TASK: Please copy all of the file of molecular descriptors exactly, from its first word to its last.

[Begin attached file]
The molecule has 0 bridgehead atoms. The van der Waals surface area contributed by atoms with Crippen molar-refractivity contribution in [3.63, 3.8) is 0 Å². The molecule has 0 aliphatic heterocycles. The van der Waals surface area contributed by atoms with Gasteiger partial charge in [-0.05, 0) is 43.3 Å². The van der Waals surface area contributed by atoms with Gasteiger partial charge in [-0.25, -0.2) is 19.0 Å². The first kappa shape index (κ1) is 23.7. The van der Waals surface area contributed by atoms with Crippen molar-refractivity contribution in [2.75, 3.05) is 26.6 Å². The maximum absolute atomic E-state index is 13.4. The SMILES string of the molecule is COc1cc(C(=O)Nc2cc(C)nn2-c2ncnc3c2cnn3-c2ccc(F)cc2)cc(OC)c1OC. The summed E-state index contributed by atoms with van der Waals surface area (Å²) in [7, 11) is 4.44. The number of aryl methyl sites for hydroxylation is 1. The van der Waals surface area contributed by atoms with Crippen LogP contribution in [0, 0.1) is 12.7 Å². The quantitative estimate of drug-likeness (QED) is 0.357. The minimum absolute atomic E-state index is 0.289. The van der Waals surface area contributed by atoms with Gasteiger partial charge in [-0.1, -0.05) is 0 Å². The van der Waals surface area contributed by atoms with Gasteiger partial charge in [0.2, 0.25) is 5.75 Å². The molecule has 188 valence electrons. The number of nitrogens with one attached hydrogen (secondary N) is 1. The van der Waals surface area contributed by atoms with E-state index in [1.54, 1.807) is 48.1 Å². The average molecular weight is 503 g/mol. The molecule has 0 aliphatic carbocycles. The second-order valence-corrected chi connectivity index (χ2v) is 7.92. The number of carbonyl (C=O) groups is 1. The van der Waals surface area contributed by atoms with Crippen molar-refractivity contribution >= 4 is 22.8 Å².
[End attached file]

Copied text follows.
The molecule has 0 bridgehead atoms. The van der Waals surface area contributed by atoms with Crippen molar-refractivity contribution in [3.63, 3.8) is 0 Å². The molecule has 0 aliphatic heterocycles. The van der Waals surface area contributed by atoms with Gasteiger partial charge in [-0.05, 0) is 43.3 Å². The van der Waals surface area contributed by atoms with Gasteiger partial charge in [-0.25, -0.2) is 19.0 Å². The first kappa shape index (κ1) is 23.7. The van der Waals surface area contributed by atoms with Crippen molar-refractivity contribution in [2.75, 3.05) is 26.6 Å². The maximum absolute atomic E-state index is 13.4. The SMILES string of the molecule is COc1cc(C(=O)Nc2cc(C)nn2-c2ncnc3c2cnn3-c2ccc(F)cc2)cc(OC)c1OC. The summed E-state index contributed by atoms with van der Waals surface area (Å²) in [7, 11) is 4.44. The number of aryl methyl sites for hydroxylation is 1. The van der Waals surface area contributed by atoms with Crippen LogP contribution in [0, 0.1) is 12.7 Å². The quantitative estimate of drug-likeness (QED) is 0.357. The minimum absolute atomic E-state index is 0.289. The van der Waals surface area contributed by atoms with Gasteiger partial charge in [-0.1, -0.05) is 0 Å². The van der Waals surface area contributed by atoms with Gasteiger partial charge in [0.2, 0.25) is 5.75 Å². The molecule has 188 valence electrons. The number of nitrogens with one attached hydrogen (secondary N) is 1. The van der Waals surface area contributed by atoms with E-state index in [1.54, 1.807) is 48.1 Å². The average molecular weight is 503 g/mol. The molecule has 0 aliphatic carbocycles. The second-order valence-corrected chi connectivity index (χ2v) is 7.92. The number of carbonyl (C=O) groups is 1. The van der Waals surface area contributed by atoms with Crippen molar-refractivity contribution >= 4 is 22.8 Å².